19 Assessment Findings (cont’d) Additional findings with a pulmonary embolism –Unexplained dyspnea –Sharp, stabbing chest pain –Hematemesis –Syncope –Hypotension and cyanosis (late findings)

20 Assessment Findings (cont’d) Additional findings with a pneumothorax –Sudden onset of dyspnea –Sharp, localized chest pain –Diminished breath sounds on affected side –Subcutaneous emphysema

21 Assessment Findings (cont’d) Additional findings with cystic fibrosis –Known history of disease –Recurrent coughing of thick mucus –Rhonchi on auscultation –General malaise –GI complaints –Malnutrition and dehydration

22 Differential Assessment Findings for Lung and Gas Exchange Disorders.

23 Emergency Medical Care Ensure airway adequacy. Provide oxygen based on ventilatory need. –NRB mask at 15 lpm with adequate breathing. –PPV with 15 lpm oxygen with inadequate breathing. Administer inhaled beta-2-specific bronchodilator if warranted.

24 Emergency Medical Care (cont’d) Initiate CPAP at 5-10 cm H 2 O per protocol for pulmonary edema patients. Keep patient sitting upright if possible. Provide rapid transport to the ED.

25 Case Study You are called for a patient complaining of respiratory distress. Upon arrival you find the patient sitting in bed, propped up by three pillows. The patient looks ashen, apprehensive, and is struggling to breathe. The respirations seem fast, but he is still speaking in normal-length sentences.

26 Case Study (cont’d) Scene Size-Up –Scene is safe, standard precautions taken. –Patient is 61 years old, about 200 lbs. –Entry and egress from room is unobstructed. –NOI appears to be respiratory distress. –No additional resources needed.

27 Case Study (cont’d) Primary Assessment Findings –Patient alert and oriented. –Airway patent and self-maintained. –Breathing adequate as evidenced by speech patterns, productive cough of frothy sputum. –Central and peripheral pulses present. –Skin is slightly ashen in color.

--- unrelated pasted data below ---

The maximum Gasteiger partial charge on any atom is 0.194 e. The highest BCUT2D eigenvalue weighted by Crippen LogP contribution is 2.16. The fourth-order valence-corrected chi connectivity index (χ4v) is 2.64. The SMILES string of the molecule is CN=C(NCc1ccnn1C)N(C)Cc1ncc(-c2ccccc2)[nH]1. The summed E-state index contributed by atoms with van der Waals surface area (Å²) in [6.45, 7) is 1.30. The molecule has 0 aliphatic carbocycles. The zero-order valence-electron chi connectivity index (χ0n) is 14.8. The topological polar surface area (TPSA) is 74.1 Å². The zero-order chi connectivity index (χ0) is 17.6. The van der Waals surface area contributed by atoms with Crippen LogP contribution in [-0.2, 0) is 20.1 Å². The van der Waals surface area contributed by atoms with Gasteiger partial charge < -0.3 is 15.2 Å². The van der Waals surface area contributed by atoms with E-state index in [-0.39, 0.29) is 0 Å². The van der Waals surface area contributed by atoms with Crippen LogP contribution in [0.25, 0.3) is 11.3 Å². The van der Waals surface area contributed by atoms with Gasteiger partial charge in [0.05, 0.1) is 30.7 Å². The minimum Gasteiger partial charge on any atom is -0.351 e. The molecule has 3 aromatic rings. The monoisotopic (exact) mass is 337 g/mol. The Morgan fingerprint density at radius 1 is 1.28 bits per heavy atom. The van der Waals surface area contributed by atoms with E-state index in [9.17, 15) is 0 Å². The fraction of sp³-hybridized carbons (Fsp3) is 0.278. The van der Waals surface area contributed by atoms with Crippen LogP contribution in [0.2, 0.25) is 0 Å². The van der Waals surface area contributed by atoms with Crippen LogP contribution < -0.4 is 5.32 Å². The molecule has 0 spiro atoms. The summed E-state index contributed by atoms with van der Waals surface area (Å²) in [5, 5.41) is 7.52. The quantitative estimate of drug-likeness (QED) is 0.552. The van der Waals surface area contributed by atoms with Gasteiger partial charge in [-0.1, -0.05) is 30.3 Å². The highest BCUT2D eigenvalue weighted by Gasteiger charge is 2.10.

28 Case Study (cont’d) How would you categorize this patient’s stability? What clue does the sleeping on multiple pillows provide? What are some early differentials you are considering?

29 Case Study (cont’d) Medical History –Patient has had two heart attacks previously. Medications –Lasix, potassium supplement, nitro PRN. Allergies –None per the patient.

30 Case Study (cont’d) Pertinent Secondary Assessment Findings –Objective respiratory distress noted. –Inspiratory crackles with expiratory wheeze. –JVD and peripheral edema noted. –Pulse ox 92% on high-flow oxygen.

31 Case Study (cont’d) Pertinent Secondary Assessment Findings –No chest pain, no abdominal pain. –Patient coughs up a frothy white sputum. –B/P 168/100, HR 118 and irregular, respirations 26/min.

32 Case Study (cont’d) What pathologic change is causing the abnormal breath sounds? What respiratory condition does this patient likely have? What would be three assessment findings that could confirm your suspicion?

33 Case Study (cont’d) How would you best ascertain if this patient is breathing adequately? Given this patient’s presentation, would it be beneficial to give him nitroglycerin?

34 Case Study (cont’d) Care provided: –Patient placed on high-flow oxygen. –High-Fowler position on wheeled cot. –CPAP initiated at 10 cm H 2 0.

35 Case Study (cont’d) What are the reasons for the following interventions provided to this patient? –High-flow oxygen –Fowler positioning –CPAP administration

36 Summary Compliance disorders make ventilation difficult, impairing normal oxygenation. Diffusion disorders make O 2 and CO 2 transfer across the alveolar membrane difficult, impairing normal oxygenation.

37 Summary (cont’d) The role of the Advanced EMT is to identify these problems and provide appropriate interventions to improve oxygenation and ventilation.